A post about being a fan

It’s important to be a fan of something. Somethings is even better. Fans appreciate and thus get more out of life. Fans inspire, pressing doers to do better and better. Here’s a photo that arrived in my email today. John Robert Colombo (far left) and his son Jonathan (far right), trekking through Fan Expo.

trek

I’m a fan of many things. Here’s an example.

And to bring this post full circle, back to Mr Colombo, I am a fan of Barker Fairley, who did portraits of both John and Ruth Colombo. I have seen them on the walls of the Colombo home.

vagrant

I shall soon see more of Fairley’s work, thanks to the Ingram Gallery.

David Soknacki for mayor

soknacki-for-mayor
I’m worried. There are enough people in Toronto that will never vote for Olivia Chow, she is no shoo-in to replace the problem in the mayor’s office.

John Tory may look like an option, but his strongest claim is that he is Rob Ford without the circus. What IS Rob Ford without the circus? Let’s face it, support for John Tory is half-hearted and fragile. He has name recognition, but his opponent has a ton more.

So I figure I’ll just vote for the candidate I believe would make the best mayor and do the most for Toronto. David Soknacki‘s policies are clearly defined and published, with priorities identified and funding spelled out. He has the experience to run a large government as well as success in business. He knows how to work with others and has some original, sensible ideas on transit and reining in police costs.

My choice for mayor is running far behind in the polls right now, but there’s time to fix that. That’s why I contributed to the Soknacki campaign and state my support here.

If his campaign is to succeed and lead the charge against another 4 years of wasted time and nonsense, this is no time for a wait-and-see approach. (You get a 75% rebate on any contribution between $100 and $300, paid to you by the City.)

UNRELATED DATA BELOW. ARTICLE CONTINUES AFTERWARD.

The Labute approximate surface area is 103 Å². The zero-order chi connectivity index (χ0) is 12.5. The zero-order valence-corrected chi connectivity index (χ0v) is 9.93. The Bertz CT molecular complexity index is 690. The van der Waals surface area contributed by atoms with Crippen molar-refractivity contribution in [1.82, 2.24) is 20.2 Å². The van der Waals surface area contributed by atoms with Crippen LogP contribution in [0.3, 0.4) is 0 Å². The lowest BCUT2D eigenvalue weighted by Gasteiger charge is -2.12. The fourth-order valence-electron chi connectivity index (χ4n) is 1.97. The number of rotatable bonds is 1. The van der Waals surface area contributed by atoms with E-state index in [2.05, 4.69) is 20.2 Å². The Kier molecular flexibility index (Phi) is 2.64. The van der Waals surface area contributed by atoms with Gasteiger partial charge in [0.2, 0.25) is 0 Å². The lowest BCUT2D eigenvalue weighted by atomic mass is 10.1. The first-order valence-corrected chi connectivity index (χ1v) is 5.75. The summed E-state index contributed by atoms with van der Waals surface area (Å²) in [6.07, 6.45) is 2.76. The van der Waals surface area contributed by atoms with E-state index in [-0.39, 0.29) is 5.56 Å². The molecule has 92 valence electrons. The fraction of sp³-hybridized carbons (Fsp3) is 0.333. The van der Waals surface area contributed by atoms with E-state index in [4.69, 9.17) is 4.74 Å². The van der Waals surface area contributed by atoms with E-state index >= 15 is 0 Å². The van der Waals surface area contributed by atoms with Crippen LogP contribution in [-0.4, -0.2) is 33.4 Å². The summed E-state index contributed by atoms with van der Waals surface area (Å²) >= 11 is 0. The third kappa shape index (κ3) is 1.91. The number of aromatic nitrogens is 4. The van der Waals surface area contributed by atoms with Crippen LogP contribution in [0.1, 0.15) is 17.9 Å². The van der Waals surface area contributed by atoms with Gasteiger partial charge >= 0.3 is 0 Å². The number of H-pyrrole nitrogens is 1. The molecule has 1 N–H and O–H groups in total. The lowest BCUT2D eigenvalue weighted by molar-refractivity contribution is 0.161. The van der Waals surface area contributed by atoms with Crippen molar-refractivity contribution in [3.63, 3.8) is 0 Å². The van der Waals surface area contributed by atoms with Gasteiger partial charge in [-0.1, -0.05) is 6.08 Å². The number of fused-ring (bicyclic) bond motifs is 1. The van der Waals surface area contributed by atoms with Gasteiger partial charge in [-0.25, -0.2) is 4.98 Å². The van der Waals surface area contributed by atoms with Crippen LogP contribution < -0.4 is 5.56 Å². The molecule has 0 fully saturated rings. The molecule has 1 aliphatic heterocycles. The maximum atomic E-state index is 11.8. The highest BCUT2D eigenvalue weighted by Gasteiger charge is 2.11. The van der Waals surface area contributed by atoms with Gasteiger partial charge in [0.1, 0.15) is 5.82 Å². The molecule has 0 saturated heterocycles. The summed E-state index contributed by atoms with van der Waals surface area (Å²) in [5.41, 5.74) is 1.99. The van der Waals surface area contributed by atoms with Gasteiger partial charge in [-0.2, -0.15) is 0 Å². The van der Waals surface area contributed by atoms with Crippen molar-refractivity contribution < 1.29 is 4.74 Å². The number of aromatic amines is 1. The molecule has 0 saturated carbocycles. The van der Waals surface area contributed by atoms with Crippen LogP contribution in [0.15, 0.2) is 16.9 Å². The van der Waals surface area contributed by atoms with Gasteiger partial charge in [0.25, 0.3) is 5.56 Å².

We have an excellent choice for mayor. Let’s make it … and let’s make ourselves heard.

Toronto Star profile David Soknacki

Bicycles to the Brickworks

brickworks-cycling-map

From our place to the Evergreen Brickworks on the far of the Don River, the bicycle route looked iffy for part of the way. We were not willing to ride with the cars on Bayview, where everyone is going 80. Maps were unclear. Could we cross the Don at Pottery Road and circle back down to the Brickworks?

 
When we got to the Pottery Road bridge, we found our way easily enough to Bayview but stopped a passing cyclist to ask about riding from there to the Brickworks. We asked the right guy! Alan not only told us, he turned around, rode with us to show us the way and joined us for a blueberry scone at the cafĂ©. That’s going the extra mile (only it was less than a kilometre).

Anyway, we made it and it was well worth the ride. The conservation area behind the old kilns is beautiful. You’d never guess that it’s smack dab in the middle of a big city. “Magical,” said a woman walking her dog.

Still catching up from the weekend

 
We were out for the South Asia Festival on Saturday and Sunday, there was so much going on. Art, music, dancing amazing food and friends. My new camera got a workout.